In Oct. 22, 2012, the DEA served Mallinckrodt with another subpoena for records relating to its suspicious-order-monitoring program, the company disclosed in SEC filings.

Those filings also showed that the DEA was examining Mallinckrodt’s plant in Hobart, N.Y., about 70 miles southwest of Albany. Investigators documented scores of alleged violations, including the failure to secure narcotics, to keep accurate records or to document transfers of drugs, according to a confidential memo obtained by the Post.

Conflicting rules guidance

In 2014, Mallinckrodt, which is publicly traded and maintains its U.S. headquarters in St. Louis, notified its shareholders that it was under investigation by the federal government and had received subpoenas for documents.

But with no sign of civil action by the DEA, the company said it believed that “the ultimate resolution will not have a material adverse effect on our financial condition, results of operations and cash flows.” In fiscal 2016, the company posted $3.4 billion in revenue and a $489 million profit.

Behind the scenes, however, the case against Mallinckrodt was growing more serious.

Prosecutors said in internal documents that they found the company’s behavior so egregious that they initially considered framing it as a civil conspiracy.

“Mallinckrodt did knowingly, intentionally and unlawfully combine, conspire, confederate and agree with Sunrise and Barry Schultz to commit offenses against the United States,” prosecutors wrote in a draft complaint against the company that was never filed. “That is, to knowingly, intentionally and unlawfully distribute, dispense or prescribe controlled substances, including but not limited to the Schedule II drug oxycodone 30 mg.”

O’Connor, the Mallinckrodt lawyer, said that the draft document reflects “discredited allegations made in the heat of negotiations in 2015” and that the government and the company moved past those accusations.

“In particular, it is wrong to suggest Mallinckrodt was involved in any conspiracy related to Dr. Barry Schultz and Sunrise Wholesale,” O’Connor said. “In reality, Mallinckrodt worked with law enforcement to investigate potential diversion by the physician and to audit Sunrise, and, importantly, the DEA praised the company’s handling of the investigation.”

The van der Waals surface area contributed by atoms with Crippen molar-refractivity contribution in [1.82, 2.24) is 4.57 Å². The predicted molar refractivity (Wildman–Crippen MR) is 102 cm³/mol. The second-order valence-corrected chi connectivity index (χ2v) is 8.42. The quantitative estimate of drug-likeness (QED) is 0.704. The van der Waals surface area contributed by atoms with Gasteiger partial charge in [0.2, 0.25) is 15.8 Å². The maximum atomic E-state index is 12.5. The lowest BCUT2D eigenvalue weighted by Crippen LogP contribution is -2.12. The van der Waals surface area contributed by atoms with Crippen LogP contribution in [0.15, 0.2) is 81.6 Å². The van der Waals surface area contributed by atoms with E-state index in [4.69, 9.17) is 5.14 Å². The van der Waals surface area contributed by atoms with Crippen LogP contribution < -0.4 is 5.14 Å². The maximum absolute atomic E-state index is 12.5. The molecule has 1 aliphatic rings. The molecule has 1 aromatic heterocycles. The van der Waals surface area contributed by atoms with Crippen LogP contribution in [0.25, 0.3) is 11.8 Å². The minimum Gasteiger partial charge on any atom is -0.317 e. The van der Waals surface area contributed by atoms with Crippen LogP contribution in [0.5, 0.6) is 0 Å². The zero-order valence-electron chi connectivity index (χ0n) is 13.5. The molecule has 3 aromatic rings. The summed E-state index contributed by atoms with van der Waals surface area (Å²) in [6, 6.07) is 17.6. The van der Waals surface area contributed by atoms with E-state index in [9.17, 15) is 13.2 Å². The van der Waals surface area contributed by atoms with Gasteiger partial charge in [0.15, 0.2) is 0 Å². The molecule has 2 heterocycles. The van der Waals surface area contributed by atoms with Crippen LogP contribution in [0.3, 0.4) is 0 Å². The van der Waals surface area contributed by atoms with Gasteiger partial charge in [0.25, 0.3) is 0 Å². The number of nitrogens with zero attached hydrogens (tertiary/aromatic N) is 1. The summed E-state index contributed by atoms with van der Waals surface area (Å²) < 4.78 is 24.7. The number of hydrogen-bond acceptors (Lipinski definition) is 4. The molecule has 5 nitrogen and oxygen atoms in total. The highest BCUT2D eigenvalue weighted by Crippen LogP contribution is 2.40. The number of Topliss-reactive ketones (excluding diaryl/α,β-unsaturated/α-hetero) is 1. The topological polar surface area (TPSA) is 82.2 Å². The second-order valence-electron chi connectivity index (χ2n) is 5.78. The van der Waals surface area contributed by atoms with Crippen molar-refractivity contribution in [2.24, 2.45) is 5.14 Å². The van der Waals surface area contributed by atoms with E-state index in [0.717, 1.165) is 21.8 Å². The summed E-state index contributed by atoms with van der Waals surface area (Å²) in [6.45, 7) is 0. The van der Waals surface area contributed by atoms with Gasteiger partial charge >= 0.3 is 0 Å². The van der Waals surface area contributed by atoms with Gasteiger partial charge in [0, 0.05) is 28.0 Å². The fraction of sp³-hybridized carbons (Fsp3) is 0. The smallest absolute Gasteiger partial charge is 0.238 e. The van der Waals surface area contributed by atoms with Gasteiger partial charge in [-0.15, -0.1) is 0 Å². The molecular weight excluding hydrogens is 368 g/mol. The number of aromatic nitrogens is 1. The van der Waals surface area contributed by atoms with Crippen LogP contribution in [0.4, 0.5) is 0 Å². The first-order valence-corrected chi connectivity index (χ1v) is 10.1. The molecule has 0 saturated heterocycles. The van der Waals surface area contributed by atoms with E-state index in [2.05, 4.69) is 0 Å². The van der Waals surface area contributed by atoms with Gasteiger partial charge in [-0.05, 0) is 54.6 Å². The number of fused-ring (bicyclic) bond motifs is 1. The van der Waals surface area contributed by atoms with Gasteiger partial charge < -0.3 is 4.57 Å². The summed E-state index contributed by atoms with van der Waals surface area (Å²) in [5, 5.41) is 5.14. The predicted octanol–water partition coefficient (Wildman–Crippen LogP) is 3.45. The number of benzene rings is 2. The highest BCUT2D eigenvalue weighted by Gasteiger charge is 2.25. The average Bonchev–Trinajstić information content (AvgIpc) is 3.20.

Prosecutors weighed the strengths and weaknesses of their case in an internal summary they prepared Aug. 7, 2014.

“We will argue that thousands of orders from the distributors as well as tens of thousands of orders from these down-stream customers were suspicious because of the pattern of distribution to Florida,” prosecutors wrote. In all, they said they considered 43,991 orders from distributors and retailers to be suspicious — orders that Mallinckrodt should have reported to the DEA.

Prosecutors also acknowledged the weaknesses of their case in the summary. They noted that the DEA had provided conflicting guidance to Mallinckrodt about its responsibilities to report suspicious orders from retailers such as Schultz.

For example, Kleissle, the DEA supervisor in St. Louis, had told the company in 2010 after the Tennessee sting that it had a responsibility to keep close tabs on its customers, the distributors, as well as the distributor’s customers, the pharmacies and doctors.

But that same year, a DEA investigator in New York, Heather White, told Mallinckrodt that no one in her region, including her supervisor, had heard anything about “know your customer’s customer and that the regulations do not reflect such a requirement,” according to the prosecutor’s summary. White declined to comment for this article.

Mallinckrodt pushed back against the government’s contention that it was responsible for the acts of downstream retail customers such as Schultz.

The company said during discussions with prosecutors that it was impossible to monitor all of the 55,000 retail outlets where its drugs are delivered. Mallinckrodt also said that the DEA was aware of the company’s increased sales of oxycodone and could have acted by reducing the amount of narcotics the company is permitted to sell. The DEA sets quotas for the quantities of controlled substances that can be manufactured. The company also complained that the DEA has not provided guidance on how to track suspicious orders.